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- To: seaint(--nospam--at)seaint.org
- Subject: Re: Town homes project pricing
- From: "Jordan Truesdell, PE" <seaint1(--nospam--at)truesdellengineering.com>
- Date: Thu, 29 Jun 2006 09:53:57 -0400
Usually the statue of repose is set by state law. In a recent discussion I had with my E&O rep, he indicated that increasing your overall limits to account for a larger project is normally more cost effective than adding a project-specific rider. You mileage, of course, may vary. Personally, I wouldn't trust a single disclaimer in my contract language to actually limit the time or dollar amount of my liability for a large project. I think they work some of the time, but there are legal ways to invalidate such clauses so I would never take them as bulletproof. Of course, they exist in all my contracts, nonetheless.
I, too, am interested in others responses, as I don't do many, large multi-family (town or condo) projects. Since nobody usually like to talk about fees, I'll show you mine first:
A recent commercial/multifamily combination I put in a bid on (as part of a design team, and with a trusted builder) with 3 identical 8 residence units and 2 unique single 8 residence units (2 story residential over 1 story commercial, shallow footings, steel first floor, modular 2nd & 3rd floors, low seismic and wind), I think my fee came in somewhere around $0.60/sf. I don't know what the other fees were, and as far as I know, the project died due to price concerns. I suspect that my fee was a good bit less than 2% of the construction cost, but the design was probably easier than yours, and I'm comfortable with my insurance limits.
Jordan IRV FRUCHTMAN wrote:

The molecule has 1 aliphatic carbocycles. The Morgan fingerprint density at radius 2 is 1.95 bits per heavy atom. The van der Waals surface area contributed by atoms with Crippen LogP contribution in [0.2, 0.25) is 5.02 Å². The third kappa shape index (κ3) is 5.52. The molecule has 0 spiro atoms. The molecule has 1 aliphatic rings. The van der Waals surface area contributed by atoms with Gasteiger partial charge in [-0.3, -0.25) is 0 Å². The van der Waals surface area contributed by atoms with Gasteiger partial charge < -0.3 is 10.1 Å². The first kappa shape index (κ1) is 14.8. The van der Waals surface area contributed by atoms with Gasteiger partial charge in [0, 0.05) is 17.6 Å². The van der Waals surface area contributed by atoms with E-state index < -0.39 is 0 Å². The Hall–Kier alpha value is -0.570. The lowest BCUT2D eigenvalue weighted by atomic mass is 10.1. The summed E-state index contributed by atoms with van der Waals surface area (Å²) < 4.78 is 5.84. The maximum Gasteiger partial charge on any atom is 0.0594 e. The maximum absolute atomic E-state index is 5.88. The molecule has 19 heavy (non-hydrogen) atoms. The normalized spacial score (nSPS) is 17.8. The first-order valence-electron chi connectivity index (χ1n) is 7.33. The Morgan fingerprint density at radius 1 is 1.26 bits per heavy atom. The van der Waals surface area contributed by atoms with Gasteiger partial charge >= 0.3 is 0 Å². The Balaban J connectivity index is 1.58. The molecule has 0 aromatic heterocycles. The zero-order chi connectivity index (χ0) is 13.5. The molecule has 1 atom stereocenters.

Sasha: Perhaps you can reduce your insurance cost by setting a time limit when a lawsuit can be brought against you, say to a year after the end of construction. I believe this is called "period of repose". Your insurance co can help you write the appropriate paragraph in your contract. Irv --- "Alexander (Sasha) Itsekson" <sasha(--nospam--at)engstruc.com> wrote:Dear list: The architectural client asked me to provide a fee proposal for townhouse project consisting of 29 units out of which four buildings are 4 unit buildings each and the rest are a single family homes with 3 to4 inches gap between them. There are total of 4 separate building designs. Below is the information I have to date: .The project budget is approx. $3.4 million .Consultants' & Architect's fees anticipated to be approx. 13% of construction or $450,000 total. .The architect anticipates approximately 7 months in design and documentation and then 20 months under construction. .The project is in California, West Sacramento county, non-expansive clays, spread footing foundation. .The rear of the 1 acre property is on a slight slope and is adjacent to the railroad tracks .These are town homes and NOT condominiums, the architect ahs a complete indemnification in their contract with the developer in case of the condo conversion. They suggested that we add the similar language in our contract with them. However, I am told that there will a home owner's association. .The developer does not have a wrap around insurance policy for the project and requires 1mln/2mln aggregate policy for all the members of the design team. I currently have 250k/500k policy and I estimated that it would cost me 3k/yr for 10 years to get a project specific rider, if I can get one. I don't know how reasonable the construction estimate is. Assuming that the estimate is on the money what would be the appropriate percentage for the structural fee? I can estimate the design fee for the 4 separate building types, but how do I estimate the fee for the rest of the buildings? Considering the additional cost of insurance does it even have any sense in pursuing this project? I order to make it worth my while the fee should be in order of 2% of the construction cost. What are other things that I have to be watching out for? Your advice is greatly appreciated. Alexander (Sasha) Itsekson, SE Enginious Structures Oakland, CA 510.601.1646 www.Enginious-Structures.com<http://www.enginious-structures.com/>
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